Pineapple and Chilli Caipiroska

Pineapple and Chilli Caipiroska

Today’s recipe is about two super versatile South Americans: pineapple and chilli. Native from Brazil and Paraguay, pineapple is that gorgeous tropical fruit that looks like a large pine cone with a green crown on top… and that Aussies love to have in their burger! With a delightful aroma and rich in vitamin C pineapple is great on its own as a healthy snack option. There are so many ways to use pineapple in the kitchen such as adding them in fruit salads or made into a variety of cold desserts such as ice creams, sorbets, trifles, custards or mousses. Pineapple fritters and caramelised pineapple are great options if you like warm desserts. Camelo (camel) is how we call in Brazil the barbecued pineapple, which is just peeled and covered in cinnamon, skewered on a wooden stick and place it over the charcoal barbecue to caramelise and add that special smoky flavour. Pineapple can also be used in baking and be added to muffins, breads, cakes or made into juices and smoothies. The versatility of the fruit doesn’t stop in the desserts: pineapple is widely used in savoury dishes, for example as a pizza topping, in hamburgers, in curries or other spicy dishes and it is a great match with fish and pork. In the eighties in Brazil it was very trendy to make a pineapple boat and serve a prawn cocktail or sauce in it. Who doesn’t love a smoothie or cocktail served in that funky pineapple cup? Reminds me of the 80s again, more precisely the American sitcoms set in Hawaii! Then you have the classic Piña Colada…....
My Garden Salad with Hearts of Palm

My Garden Salad with Hearts of Palm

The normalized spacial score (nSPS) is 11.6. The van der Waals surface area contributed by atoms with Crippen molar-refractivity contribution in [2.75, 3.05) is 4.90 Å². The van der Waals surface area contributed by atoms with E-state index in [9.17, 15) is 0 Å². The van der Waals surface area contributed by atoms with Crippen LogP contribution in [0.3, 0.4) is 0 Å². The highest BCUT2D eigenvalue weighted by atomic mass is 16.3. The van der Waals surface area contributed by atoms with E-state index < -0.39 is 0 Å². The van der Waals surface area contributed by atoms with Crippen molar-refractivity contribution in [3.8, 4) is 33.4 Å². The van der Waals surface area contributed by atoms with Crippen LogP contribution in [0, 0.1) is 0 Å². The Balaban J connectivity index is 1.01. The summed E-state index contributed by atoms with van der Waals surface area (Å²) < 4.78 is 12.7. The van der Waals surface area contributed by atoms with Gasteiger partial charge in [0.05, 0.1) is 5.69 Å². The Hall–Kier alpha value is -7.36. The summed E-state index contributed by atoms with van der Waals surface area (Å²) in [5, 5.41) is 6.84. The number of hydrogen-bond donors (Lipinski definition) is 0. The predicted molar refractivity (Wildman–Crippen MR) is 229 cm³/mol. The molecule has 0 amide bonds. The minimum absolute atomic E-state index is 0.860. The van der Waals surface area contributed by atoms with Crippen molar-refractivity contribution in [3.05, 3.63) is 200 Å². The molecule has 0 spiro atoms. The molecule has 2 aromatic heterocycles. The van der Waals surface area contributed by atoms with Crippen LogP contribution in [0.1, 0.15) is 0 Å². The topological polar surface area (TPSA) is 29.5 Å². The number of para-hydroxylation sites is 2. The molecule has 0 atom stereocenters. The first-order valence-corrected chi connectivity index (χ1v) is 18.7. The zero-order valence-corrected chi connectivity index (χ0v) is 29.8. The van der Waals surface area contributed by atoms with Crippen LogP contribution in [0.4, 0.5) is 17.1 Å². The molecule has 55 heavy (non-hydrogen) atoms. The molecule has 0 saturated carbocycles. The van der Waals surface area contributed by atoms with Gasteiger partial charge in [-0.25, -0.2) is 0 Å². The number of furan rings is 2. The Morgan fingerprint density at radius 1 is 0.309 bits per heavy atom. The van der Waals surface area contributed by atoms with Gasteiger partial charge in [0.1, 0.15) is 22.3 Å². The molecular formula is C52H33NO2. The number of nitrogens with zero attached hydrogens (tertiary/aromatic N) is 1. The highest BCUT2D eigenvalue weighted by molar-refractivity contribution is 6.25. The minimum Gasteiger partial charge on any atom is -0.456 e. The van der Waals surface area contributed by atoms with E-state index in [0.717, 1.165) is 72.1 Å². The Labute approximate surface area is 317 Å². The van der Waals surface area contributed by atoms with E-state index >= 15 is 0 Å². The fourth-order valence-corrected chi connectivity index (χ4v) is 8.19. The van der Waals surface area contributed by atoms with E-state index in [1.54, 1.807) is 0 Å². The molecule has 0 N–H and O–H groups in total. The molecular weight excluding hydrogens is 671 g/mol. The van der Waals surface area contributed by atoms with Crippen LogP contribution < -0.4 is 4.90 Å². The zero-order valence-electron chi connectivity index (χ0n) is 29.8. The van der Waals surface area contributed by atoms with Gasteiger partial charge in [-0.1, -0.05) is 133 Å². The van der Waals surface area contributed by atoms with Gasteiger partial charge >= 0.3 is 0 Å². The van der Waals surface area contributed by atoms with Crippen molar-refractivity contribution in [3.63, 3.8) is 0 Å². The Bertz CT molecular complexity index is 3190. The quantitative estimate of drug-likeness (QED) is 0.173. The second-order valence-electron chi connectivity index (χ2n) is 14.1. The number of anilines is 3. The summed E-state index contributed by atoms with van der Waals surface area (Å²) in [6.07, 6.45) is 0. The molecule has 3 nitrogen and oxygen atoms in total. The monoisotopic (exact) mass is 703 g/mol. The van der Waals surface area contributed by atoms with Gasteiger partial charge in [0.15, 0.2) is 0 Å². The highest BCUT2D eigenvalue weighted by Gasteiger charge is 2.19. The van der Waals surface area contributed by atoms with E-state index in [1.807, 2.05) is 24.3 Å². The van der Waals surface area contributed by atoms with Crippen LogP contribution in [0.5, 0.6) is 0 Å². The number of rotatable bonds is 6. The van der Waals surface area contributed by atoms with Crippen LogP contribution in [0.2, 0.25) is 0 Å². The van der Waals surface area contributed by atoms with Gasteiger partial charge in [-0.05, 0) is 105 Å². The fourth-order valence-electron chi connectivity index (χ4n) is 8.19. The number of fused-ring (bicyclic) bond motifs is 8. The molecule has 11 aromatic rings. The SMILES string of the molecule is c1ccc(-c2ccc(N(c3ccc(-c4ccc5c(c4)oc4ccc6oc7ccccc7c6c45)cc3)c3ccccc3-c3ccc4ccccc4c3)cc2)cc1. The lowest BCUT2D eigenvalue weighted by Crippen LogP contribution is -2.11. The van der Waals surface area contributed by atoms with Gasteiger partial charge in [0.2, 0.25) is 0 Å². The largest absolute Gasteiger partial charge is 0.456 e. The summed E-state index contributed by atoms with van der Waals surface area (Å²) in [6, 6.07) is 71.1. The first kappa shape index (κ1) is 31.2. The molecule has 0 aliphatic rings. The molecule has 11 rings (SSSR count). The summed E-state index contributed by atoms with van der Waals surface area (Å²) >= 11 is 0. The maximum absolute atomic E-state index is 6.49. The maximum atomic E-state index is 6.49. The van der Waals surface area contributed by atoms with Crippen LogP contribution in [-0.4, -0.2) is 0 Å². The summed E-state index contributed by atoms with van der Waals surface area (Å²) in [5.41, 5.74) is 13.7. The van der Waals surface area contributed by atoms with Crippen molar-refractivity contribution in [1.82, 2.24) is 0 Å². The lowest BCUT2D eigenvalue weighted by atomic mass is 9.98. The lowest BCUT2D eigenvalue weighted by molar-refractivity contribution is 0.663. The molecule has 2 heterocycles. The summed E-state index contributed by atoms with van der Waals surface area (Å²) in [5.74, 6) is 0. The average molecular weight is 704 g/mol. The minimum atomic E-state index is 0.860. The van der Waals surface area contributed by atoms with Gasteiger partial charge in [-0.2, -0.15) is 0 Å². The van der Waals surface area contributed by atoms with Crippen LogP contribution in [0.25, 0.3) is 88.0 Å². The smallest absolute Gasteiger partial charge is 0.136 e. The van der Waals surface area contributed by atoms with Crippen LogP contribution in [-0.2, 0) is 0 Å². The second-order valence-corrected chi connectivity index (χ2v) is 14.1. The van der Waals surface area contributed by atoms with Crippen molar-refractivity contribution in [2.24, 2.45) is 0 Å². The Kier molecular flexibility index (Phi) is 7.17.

I’ve just arrived in Australia after 2 months in Brazil. It is great to be back to Tassie to enjoy the spring time; I simply love this time of the year, days are starting to get longer and my garden has started to blossom! The colours and smells are amazing! I am very excited with the fact that the new season brings new fresh Tasmanian produce that I can use in my recipes. Here is picture showing what the incredible Salamanca market can offer in terms of vegetables. Impossible not to get super keen to go to the kitchen and cook with these beauties! Well, since spring is here I thought I should make a garden salad which is a dish that is light, refreshing and has everything to do with this pleasant time of the year. Brazilians are very fond of hearts of palm and one of the best ways to eat them is in salads. Hearts of palm add a great touch to garden salads, making them go from ordinary to something very special. It is my second recipe here using this vegetable (see Creamy Heart of Palm Soup) which is a white cylinder removed from the core of some palm trees. For many years hearts of palm were harvested illegally in South America out of native trees that would die after the removal of its core. In recent years though a sustainable species of hearts of palm called pupunha has been popularised and now these plantations are the main source for the preserved hearts of palm industry. In Brazil, preserved hearts of palm are eaten plain,...